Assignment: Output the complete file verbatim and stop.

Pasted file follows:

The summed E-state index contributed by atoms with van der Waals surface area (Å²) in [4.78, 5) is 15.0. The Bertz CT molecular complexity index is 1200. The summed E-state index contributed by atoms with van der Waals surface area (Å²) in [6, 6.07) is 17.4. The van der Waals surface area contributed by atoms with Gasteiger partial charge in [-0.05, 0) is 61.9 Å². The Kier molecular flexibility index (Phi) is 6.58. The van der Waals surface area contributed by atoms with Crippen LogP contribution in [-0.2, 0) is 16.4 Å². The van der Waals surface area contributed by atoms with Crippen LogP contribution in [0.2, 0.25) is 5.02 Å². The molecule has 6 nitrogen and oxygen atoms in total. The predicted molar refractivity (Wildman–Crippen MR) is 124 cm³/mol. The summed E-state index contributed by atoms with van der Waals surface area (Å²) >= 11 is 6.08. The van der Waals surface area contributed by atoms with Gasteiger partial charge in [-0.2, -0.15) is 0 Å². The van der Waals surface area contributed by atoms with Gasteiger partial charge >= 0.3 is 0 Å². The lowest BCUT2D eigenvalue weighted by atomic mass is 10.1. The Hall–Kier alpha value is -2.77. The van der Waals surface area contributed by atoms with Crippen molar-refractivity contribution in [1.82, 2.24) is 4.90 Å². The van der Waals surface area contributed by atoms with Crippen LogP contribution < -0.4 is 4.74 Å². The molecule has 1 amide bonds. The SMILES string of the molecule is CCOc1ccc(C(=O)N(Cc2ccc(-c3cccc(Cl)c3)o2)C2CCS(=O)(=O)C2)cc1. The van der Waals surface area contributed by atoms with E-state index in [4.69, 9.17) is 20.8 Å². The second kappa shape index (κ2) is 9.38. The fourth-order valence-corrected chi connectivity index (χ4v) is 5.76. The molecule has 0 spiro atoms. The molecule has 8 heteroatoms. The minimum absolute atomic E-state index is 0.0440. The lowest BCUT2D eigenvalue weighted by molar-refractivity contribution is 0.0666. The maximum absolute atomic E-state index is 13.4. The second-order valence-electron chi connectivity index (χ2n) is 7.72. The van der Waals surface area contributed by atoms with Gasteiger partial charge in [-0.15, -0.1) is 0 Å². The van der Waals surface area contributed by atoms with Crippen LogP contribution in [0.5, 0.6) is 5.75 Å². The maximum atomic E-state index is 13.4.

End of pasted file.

The summed E-state index contributed by atoms with van der Waals surface area (Å²) in [4.78, 5) is 15.0. The Bertz CT molecular complexity index is 1200. The summed E-state index contributed by atoms with van der Waals surface area (Å²) in [6, 6.07) is 17.4. The van der Waals surface area contributed by atoms with Gasteiger partial charge in [-0.05, 0) is 61.9 Å². The Kier molecular flexibility index (Phi) is 6.58. The van der Waals surface area contributed by atoms with Crippen LogP contribution in [-0.2, 0) is 16.4 Å². The van der Waals surface area contributed by atoms with Crippen LogP contribution in [0.2, 0.25) is 5.02 Å². The molecule has 6 nitrogen and oxygen atoms in total. The predicted molar refractivity (Wildman–Crippen MR) is 124 cm³/mol. The summed E-state index contributed by atoms with van der Waals surface area (Å²) >= 11 is 6.08. The van der Waals surface area contributed by atoms with Gasteiger partial charge in [-0.2, -0.15) is 0 Å². The van der Waals surface area contributed by atoms with Gasteiger partial charge >= 0.3 is 0 Å². The lowest BCUT2D eigenvalue weighted by atomic mass is 10.1. The Hall–Kier alpha value is -2.77. The van der Waals surface area contributed by atoms with Crippen molar-refractivity contribution in [1.82, 2.24) is 4.90 Å². The van der Waals surface area contributed by atoms with Crippen LogP contribution < -0.4 is 4.74 Å². The molecule has 1 amide bonds. The SMILES string of the molecule is CCOc1ccc(C(=O)N(Cc2ccc(-c3cccc(Cl)c3)o2)C2CCS(=O)(=O)C2)cc1. The van der Waals surface area contributed by atoms with E-state index in [4.69, 9.17) is 20.8 Å². The second kappa shape index (κ2) is 9.38. The fourth-order valence-corrected chi connectivity index (χ4v) is 5.76. The molecule has 0 spiro atoms. The molecule has 8 heteroatoms. The minimum absolute atomic E-state index is 0.0440. The lowest BCUT2D eigenvalue weighted by molar-refractivity contribution is 0.0666. The maximum absolute atomic E-state index is 13.4. The second-order valence-electron chi connectivity index (χ2n) is 7.72. The van der Waals surface area contributed by atoms with Gasteiger partial charge in [-0.15, -0.1) is 0 Å². The van der Waals surface area contributed by atoms with Crippen LogP contribution in [0.5, 0.6) is 5.75 Å². The maximum atomic E-state index is 13.4.